Posted Feb. 16, 2016, The Asahi Shimbun:
” Environment Minister Tamayo Marukawa retracted her remark about the government having “no scientific grounds” for its radiation decontamination target in the Fukushima nuclear disaster, saying she wanted to rebuild trust with local residents.
As the minister in charge of overseeing the decontamination efforts in Fukushima Prefecture, Marukawa, 45, said Feb. 12 she wants to “sincerely apologize to residents in Fukushima.”
During a speech in Matsumoto, Nagano Prefecture, on Feb. 7, she labeled the government’s long-term goal of reducing radiation levels near the crippled Fukushima No. 1 nuclear plant to an annual dose of 1 millisievert or less as having “absolutely no scientific grounds.”
A local newspaper, The Shinano Mainichi Shimbun, picked up the story and reported her comments on Feb. 8, which she promptly denied having made.
At Diet sessions on Feb. 9 and 10, Marukawa stated that she had “no recollection of using such wording” in the speech.
Nevertheless, she told the news conference on the evening of Feb. 12 that she had decided of her own volition to “retract the remark in order to maintain a relationship of trust with residents in Fukushima.”
Marukawa went on to say that the government’s decontamination target is “indeed scientific in the sense that it was set as a result of thorough discussions by scientists.”
Her acknowledgment of making the faux pas will likely prompt the opposition camp to go on the offensive during Diet sessions in the coming week. For the time being, at least, Marukawa is standing firm. She said she has no intention of stepping down and wants to continue fulfilling her duties.
The decontamination goal was set by the Democratic Party of Japan-led government of the time on the basis of recommendations by the International Commission on Radiological Protection in the aftermath of the triple meltdown at the Fukushima plant triggered by the 2011 earthquake and tsunami disaster.
After the newspaper covered her remarks, Marukawa told reporters on Feb. 8 that she did not remember using such wording as “scientifically ungrounded.” She repeated the plea at Lower House Budget Committee sessions on Feb. 9 and 10.
During a regular news conference after the Feb. 12 morning Cabinet meeting, the minister finally acknowledged the possibility of making the remark.
She eventually retracted the comment later the day after obtaining a memorandum of her speech and confirming the content with attendants. ”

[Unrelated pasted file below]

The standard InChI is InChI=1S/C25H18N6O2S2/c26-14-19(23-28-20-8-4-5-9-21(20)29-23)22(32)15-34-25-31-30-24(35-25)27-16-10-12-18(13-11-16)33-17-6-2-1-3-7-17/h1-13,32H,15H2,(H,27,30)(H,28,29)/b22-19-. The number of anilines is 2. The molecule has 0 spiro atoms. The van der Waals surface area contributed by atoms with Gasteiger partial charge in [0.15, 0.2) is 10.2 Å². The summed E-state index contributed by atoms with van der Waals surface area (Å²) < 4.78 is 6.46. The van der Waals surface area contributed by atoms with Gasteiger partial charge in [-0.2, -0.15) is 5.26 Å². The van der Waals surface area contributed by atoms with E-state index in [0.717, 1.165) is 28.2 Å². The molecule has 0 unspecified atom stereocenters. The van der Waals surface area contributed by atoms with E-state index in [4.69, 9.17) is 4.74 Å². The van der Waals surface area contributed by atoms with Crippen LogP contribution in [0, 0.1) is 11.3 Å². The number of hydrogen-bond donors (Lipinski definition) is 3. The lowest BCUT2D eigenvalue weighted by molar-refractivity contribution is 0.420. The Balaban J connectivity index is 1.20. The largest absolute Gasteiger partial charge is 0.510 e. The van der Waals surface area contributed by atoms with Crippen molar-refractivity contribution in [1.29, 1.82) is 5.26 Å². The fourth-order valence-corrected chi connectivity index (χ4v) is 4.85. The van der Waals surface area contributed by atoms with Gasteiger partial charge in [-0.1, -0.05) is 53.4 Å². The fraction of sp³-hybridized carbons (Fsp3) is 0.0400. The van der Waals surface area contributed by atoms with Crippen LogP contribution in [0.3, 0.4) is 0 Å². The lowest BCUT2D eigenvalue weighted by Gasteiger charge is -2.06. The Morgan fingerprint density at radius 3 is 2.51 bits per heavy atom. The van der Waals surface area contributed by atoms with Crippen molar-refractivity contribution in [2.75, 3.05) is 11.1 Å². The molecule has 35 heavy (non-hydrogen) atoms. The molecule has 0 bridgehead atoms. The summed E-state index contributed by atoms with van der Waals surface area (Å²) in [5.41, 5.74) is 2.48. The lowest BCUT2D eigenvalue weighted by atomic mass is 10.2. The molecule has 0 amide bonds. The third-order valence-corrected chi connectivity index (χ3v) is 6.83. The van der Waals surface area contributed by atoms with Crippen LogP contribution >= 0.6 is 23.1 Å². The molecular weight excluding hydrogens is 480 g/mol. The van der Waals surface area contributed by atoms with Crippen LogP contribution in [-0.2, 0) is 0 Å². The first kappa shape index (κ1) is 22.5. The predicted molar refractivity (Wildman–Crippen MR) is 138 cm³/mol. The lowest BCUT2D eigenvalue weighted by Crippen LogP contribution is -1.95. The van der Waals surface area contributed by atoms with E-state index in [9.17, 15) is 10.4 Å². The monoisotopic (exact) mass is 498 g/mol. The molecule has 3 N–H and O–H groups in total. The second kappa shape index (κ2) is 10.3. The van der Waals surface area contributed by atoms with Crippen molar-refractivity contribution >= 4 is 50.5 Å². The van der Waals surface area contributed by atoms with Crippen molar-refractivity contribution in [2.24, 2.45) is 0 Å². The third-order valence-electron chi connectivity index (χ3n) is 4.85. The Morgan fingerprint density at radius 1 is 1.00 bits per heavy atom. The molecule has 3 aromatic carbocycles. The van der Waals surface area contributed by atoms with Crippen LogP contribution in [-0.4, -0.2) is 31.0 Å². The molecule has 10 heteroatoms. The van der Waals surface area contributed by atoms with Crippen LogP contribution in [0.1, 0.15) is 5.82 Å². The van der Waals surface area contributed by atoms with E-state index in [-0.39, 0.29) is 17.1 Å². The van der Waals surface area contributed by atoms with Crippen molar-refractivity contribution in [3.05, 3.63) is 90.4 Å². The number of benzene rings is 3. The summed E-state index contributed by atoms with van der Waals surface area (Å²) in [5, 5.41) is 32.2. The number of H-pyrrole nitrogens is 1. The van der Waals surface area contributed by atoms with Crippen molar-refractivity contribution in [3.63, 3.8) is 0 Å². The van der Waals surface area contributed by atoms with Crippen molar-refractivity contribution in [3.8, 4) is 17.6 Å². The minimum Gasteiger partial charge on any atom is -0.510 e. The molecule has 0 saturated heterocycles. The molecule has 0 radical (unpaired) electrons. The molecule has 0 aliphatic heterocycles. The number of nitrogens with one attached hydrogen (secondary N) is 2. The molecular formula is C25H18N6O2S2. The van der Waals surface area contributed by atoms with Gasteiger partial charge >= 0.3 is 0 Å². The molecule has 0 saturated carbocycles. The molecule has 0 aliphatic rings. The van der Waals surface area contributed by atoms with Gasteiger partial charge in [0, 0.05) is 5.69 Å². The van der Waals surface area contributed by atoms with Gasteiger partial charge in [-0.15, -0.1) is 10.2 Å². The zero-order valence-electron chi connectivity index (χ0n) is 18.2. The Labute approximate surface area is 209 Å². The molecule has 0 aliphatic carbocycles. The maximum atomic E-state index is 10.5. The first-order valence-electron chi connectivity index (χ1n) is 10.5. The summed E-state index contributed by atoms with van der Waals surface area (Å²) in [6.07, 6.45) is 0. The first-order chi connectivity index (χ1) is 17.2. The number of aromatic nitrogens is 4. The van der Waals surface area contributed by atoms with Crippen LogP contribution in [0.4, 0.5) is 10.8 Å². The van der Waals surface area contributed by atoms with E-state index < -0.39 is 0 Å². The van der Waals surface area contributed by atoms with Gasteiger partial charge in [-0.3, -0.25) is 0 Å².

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Posted Feb. 12, 2016, The Japan Times:
” Environment Minister Tamayo Marukawa came under fire Tuesday for what opposition lawmakers called an insensitive gaffe that appeared to ridicule the fears of people in Fukushima Prefecture over radiation exposure.
At the center of the controversy was a remark she reportedly made Sunday during a speech in Matsumoto, Nagano Prefecture.
The Nagano-based Shinano Mainichi Shimbun on Monday quoted the Liberal Democratic Party lawmaker as saying, “There are always those ‘anti-radiation’ people, as you may call them, who are worried about radiation no matter how low the levels are.”
According to the newspaper, Marukawa then went on to attack the government’s official goal of reducing contamination near the crippled Fukushima No. 1 plant to an annual dose of 1 millisievert, calling it a “scientifically groundless” figure decided by her Democratic Party of Japan predecessor.
On Tuesday, DPJ lawmaker Rintaro Ogata said Marukawa’s comments sounded as though she were deriding those suffering from radiation exposure fears in Fukushima.
Marukawa said she has no clear recollection of the remark as the event went unrecorded due to the absence of her secretary.
Nonetheless, she said she felt “misquoted” by the newspaper, though she added: “I would like to apologize for not expressing my views clearly enough.”
The DPJ, which was in power when the triple disaster hit Japan in 2011, set the annual 1-millisievert target based on an estimation by the International Commission on Radiological Protection that acceptable radiation exposure levels range from 1 to 20 millisieverts per year in the aftermath of a nuclear accident.
Marukawa denied that she called the target “scientifically groundless” and instead emphasized that the DPJ should have more thoroughly explained the rationale behind it. ”